How annotations on genes control fly behavior

In fruit flies, the “for” gene determines whether a fly becomes a rover or a sitter. Rover flies travel long distances for food while sitter flies don’t, yet scientists have been puzzled by how the gene itself translates into the two different behaviors. (James Niland/Flickr Creative Commons)

Research on fruit flies shows that some behaviors may be determined by molecules that act like annotators – highlighting genes to turn on and crossing out others to turn off. A recent study in the Proceedings of the National Academy of Sciences showed this is happening in a gene common to a variety of animals, including humans.

In fruit flies, the “for” gene determines whether a fly becomes a rover or a sitter. Rover flies travel long distances for food while sitter flies don’t, yet scientists have been puzzled by how the gene itself translates into the two different behaviors.

They found that different versions of the “for” gene will recruit different amounts of annotators that suppress or encourage the gene’s function.

Scientists often talk about the central dogma – DNA provides the code that is eventually converted into proteins via messengers – but reality proves much more complicated.

Beyond the genetic blueprint, there is an additional blueprint that determines whether a gene is turned off and how much it produces when it’s turned on. That additional blueprint is sketched by annotators that package entire regions of genetic material or latch onto the specific genes themselves.

One such annotator is the critical link between rover and sitter behaviors in fruit flies, researchers showed. When they genetically engineered flies without the ability to produce the annotator, they found no differences between the behaviors of the rover and sitter flies. In fact, both flies were able to visit the same number of sugar droplets in a foraging arena.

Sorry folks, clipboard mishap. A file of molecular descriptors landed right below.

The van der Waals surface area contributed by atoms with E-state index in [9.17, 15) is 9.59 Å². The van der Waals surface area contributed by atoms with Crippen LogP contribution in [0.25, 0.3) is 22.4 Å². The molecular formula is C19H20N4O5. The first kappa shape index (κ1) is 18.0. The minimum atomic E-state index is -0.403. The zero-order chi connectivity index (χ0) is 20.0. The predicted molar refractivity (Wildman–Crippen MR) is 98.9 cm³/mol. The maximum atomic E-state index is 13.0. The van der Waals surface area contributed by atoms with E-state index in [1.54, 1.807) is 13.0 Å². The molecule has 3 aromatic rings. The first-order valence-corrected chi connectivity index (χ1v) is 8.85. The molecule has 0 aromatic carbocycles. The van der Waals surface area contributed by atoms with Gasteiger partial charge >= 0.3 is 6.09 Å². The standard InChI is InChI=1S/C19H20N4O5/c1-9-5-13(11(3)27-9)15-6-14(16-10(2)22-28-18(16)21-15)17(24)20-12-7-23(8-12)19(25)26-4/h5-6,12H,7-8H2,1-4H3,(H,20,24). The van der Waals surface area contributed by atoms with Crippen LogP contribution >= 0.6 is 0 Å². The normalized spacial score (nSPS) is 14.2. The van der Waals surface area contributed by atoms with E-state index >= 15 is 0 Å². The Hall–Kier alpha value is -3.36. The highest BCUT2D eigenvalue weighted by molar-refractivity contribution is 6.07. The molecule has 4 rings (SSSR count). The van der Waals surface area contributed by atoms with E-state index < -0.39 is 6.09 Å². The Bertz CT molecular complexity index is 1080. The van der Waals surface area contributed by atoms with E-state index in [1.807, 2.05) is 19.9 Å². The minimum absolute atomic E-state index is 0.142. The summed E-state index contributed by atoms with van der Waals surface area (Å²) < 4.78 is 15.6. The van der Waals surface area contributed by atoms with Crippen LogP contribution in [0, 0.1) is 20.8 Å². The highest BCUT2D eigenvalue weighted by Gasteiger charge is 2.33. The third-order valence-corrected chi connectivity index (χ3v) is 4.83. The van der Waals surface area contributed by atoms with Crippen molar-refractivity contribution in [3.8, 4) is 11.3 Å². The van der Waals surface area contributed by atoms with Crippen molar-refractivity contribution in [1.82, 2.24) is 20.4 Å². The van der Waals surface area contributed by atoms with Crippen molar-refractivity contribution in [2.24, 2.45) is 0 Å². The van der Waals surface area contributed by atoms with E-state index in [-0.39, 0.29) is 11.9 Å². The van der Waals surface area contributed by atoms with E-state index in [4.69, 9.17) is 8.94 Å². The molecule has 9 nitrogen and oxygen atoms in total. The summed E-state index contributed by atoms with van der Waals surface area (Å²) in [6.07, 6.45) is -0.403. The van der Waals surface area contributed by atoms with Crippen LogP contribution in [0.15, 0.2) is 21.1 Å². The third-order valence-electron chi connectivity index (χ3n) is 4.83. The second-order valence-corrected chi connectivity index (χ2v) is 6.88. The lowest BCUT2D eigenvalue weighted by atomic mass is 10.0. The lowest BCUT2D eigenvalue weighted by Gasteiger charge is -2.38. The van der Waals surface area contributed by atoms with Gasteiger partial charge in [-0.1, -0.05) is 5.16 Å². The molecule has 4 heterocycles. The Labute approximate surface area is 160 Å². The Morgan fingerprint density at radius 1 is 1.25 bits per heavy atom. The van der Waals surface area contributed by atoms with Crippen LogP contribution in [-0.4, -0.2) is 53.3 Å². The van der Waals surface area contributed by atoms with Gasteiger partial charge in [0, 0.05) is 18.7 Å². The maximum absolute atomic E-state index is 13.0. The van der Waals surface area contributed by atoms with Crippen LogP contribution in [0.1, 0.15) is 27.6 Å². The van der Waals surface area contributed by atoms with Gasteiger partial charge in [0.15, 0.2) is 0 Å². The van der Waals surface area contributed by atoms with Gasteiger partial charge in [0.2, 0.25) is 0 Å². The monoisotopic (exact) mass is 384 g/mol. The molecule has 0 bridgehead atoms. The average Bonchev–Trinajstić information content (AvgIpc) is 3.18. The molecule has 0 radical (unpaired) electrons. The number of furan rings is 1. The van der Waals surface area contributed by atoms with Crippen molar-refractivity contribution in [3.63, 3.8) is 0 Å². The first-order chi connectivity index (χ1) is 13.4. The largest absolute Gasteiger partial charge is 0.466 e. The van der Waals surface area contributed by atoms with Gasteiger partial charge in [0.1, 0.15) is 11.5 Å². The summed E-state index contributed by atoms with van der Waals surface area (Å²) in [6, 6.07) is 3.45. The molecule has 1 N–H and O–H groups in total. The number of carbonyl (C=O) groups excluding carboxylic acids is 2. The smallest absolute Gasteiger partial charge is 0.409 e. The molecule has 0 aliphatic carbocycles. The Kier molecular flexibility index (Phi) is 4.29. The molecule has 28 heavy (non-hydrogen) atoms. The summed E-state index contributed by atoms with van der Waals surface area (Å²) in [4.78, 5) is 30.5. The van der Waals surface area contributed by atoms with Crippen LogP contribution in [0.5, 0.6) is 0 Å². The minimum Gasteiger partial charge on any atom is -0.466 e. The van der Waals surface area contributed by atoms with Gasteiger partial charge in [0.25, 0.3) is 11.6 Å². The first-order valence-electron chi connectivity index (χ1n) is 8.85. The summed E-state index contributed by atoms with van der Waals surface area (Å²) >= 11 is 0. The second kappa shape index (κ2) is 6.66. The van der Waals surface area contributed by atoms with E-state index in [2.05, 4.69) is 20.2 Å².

With their annotator working, the sitter flies weren’t able to visit much more than half of the sugar sources as their rover companions.    

Surprisingly, both rover and sitter flies were able to live much longer without food when they didn’t have the ability to produce the annotator. Sitter flies were able to live the longest compared to how long they would have lived if they still had it.

Both rover and sitter flies have their own unique “for” gene that makes them rover or sitter flies, but these recent findings show that those unique “for” genes don’t actually determine behavior on their own. Depending on the version of the gene a fly possesses, different amounts of annotators will be recruited to turn the gene off or on.

These annotator effects in the genomes of nearly all organisms are part of a rapidly developing field of research called epigenetics. Scientists are discovering that genetic differences beyond the protein-coding parts of the genome have huge effects especially in predispositions to disease.

Studies show that the environment, including early-childhood exposures, can play transformative roles in which genes are actually turned on later in life.  


Diler Haji is a campus correspondent for The Daily Campus. He can be reached via email at diler.haji@uconn.edu.